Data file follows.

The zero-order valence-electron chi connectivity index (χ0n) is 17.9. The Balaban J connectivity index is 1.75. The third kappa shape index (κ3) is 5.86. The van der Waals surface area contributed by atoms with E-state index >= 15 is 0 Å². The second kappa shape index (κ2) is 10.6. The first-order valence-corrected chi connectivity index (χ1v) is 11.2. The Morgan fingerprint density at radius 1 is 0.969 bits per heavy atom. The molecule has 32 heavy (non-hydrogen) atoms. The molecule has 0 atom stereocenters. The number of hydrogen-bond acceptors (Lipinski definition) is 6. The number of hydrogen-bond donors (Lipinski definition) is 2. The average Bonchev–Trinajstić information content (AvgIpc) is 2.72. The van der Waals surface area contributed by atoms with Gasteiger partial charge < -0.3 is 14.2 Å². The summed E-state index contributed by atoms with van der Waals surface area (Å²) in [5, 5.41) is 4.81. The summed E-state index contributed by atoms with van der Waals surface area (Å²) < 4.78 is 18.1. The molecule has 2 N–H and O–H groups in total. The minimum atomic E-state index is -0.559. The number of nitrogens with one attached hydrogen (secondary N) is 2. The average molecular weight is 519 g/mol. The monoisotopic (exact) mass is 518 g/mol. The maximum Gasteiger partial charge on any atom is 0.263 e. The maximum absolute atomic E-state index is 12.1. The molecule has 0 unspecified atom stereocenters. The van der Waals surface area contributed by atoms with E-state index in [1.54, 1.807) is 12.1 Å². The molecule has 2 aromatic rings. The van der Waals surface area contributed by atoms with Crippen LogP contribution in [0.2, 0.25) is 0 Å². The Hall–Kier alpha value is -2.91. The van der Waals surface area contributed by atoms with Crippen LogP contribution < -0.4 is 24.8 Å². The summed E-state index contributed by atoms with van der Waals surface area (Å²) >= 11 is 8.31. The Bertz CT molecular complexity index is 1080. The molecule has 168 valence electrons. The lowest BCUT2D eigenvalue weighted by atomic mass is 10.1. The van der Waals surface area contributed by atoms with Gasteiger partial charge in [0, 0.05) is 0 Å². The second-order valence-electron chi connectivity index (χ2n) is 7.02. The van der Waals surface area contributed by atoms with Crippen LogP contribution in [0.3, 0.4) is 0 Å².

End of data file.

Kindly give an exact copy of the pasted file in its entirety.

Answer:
The zero-order valence-electron chi connectivity index (χ0n) is 17.9. The Balaban J connectivity index is 1.75. The third kappa shape index (κ3) is 5.86. The van der Waals surface area contributed by atoms with E-state index >= 15 is 0 Å². The second kappa shape index (κ2) is 10.6. The first-order valence-corrected chi connectivity index (χ1v) is 11.2. The Morgan fingerprint density at radius 1 is 0.969 bits per heavy atom. The molecule has 32 heavy (non-hydrogen) atoms. The molecule has 0 atom stereocenters. The number of hydrogen-bond acceptors (Lipinski definition) is 6. The number of hydrogen-bond donors (Lipinski definition) is 2. The average Bonchev–Trinajstić information content (AvgIpc) is 2.72. The van der Waals surface area contributed by atoms with Gasteiger partial charge < -0.3 is 14.2 Å². The summed E-state index contributed by atoms with van der Waals surface area (Å²) in [5, 5.41) is 4.81. The summed E-state index contributed by atoms with van der Waals surface area (Å²) < 4.78 is 18.1. The molecule has 2 N–H and O–H groups in total. The minimum atomic E-state index is -0.559. The number of nitrogens with one attached hydrogen (secondary N) is 2. The average molecular weight is 519 g/mol. The monoisotopic (exact) mass is 518 g/mol. The maximum Gasteiger partial charge on any atom is 0.263 e. The maximum absolute atomic E-state index is 12.1. The molecule has 0 unspecified atom stereocenters. The van der Waals surface area contributed by atoms with E-state index in [1.54, 1.807) is 12.1 Å². The molecule has 2 aromatic rings. The van der Waals surface area contributed by atoms with Crippen LogP contribution in [0.2, 0.25) is 0 Å². The Hall–Kier alpha value is -2.91. The van der Waals surface area contributed by atoms with Crippen LogP contribution < -0.4 is 24.8 Å². The summed E-state index contributed by atoms with van der Waals surface area (Å²) >= 11 is 8.31. The Bertz CT molecular complexity index is 1080. The molecule has 168 valence electrons. The lowest BCUT2D eigenvalue weighted by atomic mass is 10.1. The van der Waals surface area contributed by atoms with Gasteiger partial charge in [0, 0.05) is 0 Å². The second-order valence-electron chi connectivity index (χ2n) is 7.02. The van der Waals surface area contributed by atoms with Crippen LogP contribution in [0.3, 0.4) is 0 Å².